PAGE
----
The cover image for our November issue features a fall sunset over a New England salt marsh dominated by Spartina alterniflora (smooth cordgrass). This image relates to the research article: Short- and long-term effects of nutrient enrichment on salt marsh plant production and microbial community structure, by Hanley, Bowen, Kearns and Hughes.
Here the author Torrance Hanley tells us the story behind the image.
The first time I really experienced and appreciated a salt marsh was September 2013, when I made the jump from freshwater to saltwater and landed squarely up to my hip in marsh mud in Sweeney Creek, a beautiful site within the Plum Island Ecosystems LTER (PIE LTER) and part of the TIDE project – a long-term, whole-ecosystem, nutrient-enrichment study examining the effects of moderate eutrophication on salt marsh ecosystems. I was fairly mortified, as this was my first day in the field with my postdoctoral advisor, Dr. Randall Hughes, who had somehow navigated the creek crossing with grace and skill, while I had become decidedly stuck…
I not so gracefully extracted myself and went on to collect the plants that would ultimately be used for the study featured on the cover of the November 2021 issue of Journal of Ecology. We collected plugs of short-form Spartina alterniflora (smooth cordgrass) from the field and planted individual stems in the greenhouse at the Northeastern University Marine Science Center.
It’s common to see tall-form Spartina alterniflora growing along the creek bank in the low marsh because this area gets flooded almost daily with the high tides, but short-form Spartina dominates the high marsh, which only experiences inundation ~30% of the time, meaning there are fewer opportunities for nutrient delivery in the high marsh than in the low marsh.
The TIDE project and the welcoming community of researchers at PIE LTER provided a unique opportunity to test the effects of long-term nutrient-enrichment on the performance of short-form Spartina and the structure of its associated microbial community. For this study, we combined a greenhouse common garden propagating Spartina genotypes from Sweeney Creek (an enriched creek that had received elevated nutrient inputs for 10 years; cover image) and West Creek (an unenriched reference creek) with a field reciprocal transplant to examine how a history of long-term enrichment may affect the capacity of this foundation species to respond to subsequent changes in nutrient availability, as well as microbial community structure and plant-microbe interactions.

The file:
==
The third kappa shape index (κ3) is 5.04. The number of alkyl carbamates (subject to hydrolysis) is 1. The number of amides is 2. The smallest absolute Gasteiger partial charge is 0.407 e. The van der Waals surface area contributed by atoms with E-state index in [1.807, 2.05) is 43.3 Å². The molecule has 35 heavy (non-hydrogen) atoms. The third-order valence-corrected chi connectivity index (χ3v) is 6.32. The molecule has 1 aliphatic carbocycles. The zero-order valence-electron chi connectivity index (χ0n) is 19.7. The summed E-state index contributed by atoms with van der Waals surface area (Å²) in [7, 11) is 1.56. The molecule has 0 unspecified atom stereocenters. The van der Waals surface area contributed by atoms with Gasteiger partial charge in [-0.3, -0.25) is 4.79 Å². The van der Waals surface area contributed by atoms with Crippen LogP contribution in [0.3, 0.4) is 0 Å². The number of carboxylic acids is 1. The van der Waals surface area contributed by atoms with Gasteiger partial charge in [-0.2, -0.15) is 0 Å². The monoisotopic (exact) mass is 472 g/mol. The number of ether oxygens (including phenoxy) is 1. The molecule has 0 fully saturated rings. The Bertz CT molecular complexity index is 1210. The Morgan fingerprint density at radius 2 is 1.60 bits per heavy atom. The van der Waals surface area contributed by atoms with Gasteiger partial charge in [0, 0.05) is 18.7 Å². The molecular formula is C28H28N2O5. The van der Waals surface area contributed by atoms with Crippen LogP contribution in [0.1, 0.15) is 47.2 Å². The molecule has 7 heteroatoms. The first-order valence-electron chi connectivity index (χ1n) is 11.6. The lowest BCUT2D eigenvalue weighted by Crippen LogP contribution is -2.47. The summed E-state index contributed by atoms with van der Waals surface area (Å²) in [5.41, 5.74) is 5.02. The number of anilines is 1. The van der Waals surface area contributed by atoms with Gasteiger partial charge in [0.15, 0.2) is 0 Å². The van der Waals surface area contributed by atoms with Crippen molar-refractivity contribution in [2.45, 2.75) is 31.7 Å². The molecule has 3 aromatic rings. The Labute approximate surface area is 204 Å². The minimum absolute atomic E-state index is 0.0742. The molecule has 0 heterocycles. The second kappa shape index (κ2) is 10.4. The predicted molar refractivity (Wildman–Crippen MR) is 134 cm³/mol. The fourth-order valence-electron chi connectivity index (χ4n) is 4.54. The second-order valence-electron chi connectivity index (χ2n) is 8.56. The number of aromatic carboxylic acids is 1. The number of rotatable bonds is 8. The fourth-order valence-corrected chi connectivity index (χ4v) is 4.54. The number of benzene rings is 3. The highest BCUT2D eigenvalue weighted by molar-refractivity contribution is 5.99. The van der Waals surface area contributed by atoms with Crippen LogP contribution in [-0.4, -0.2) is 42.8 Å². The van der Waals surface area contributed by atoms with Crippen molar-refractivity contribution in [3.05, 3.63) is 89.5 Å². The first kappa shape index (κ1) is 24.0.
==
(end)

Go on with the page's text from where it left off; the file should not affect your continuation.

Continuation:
In this study, we found strong effects of nutrient enrichment on both Spartina performance and microbial community structure in the short-term (i.e., the duration of the two-year reciprocal transplant experiment). Importantly, we also found strong effects of plant population history, with plants from the enriched site having decreased above- and below-ground production compared to plants from the unenriched site, most notably in unenriched gardens. Our results suggest that nutrient enrichment can have long-lasting effects on plant populations and associated microbial communities that potentially compromise their ability to respond to changing resource conditions in the future.
This project was a wonderful collaboration with Dr. Randall Hughes, Dr. Jennifer Bowen, and Dr. Patrick Kearns, made possible by Dr. Linda Deegan and the wonderful team of scientists in the TIDE project. I now look forward to every opportunity to get stuck in the mud and learn more about ecologically-important and economically-valuable salt marsh ecosystems!
Torrance Hanley, Marine Science Center, Northeastern University, USA.
You can read the full research article here: Short- and long-term effects of nutrient enrichment on salt marsh plant production and microbial community structure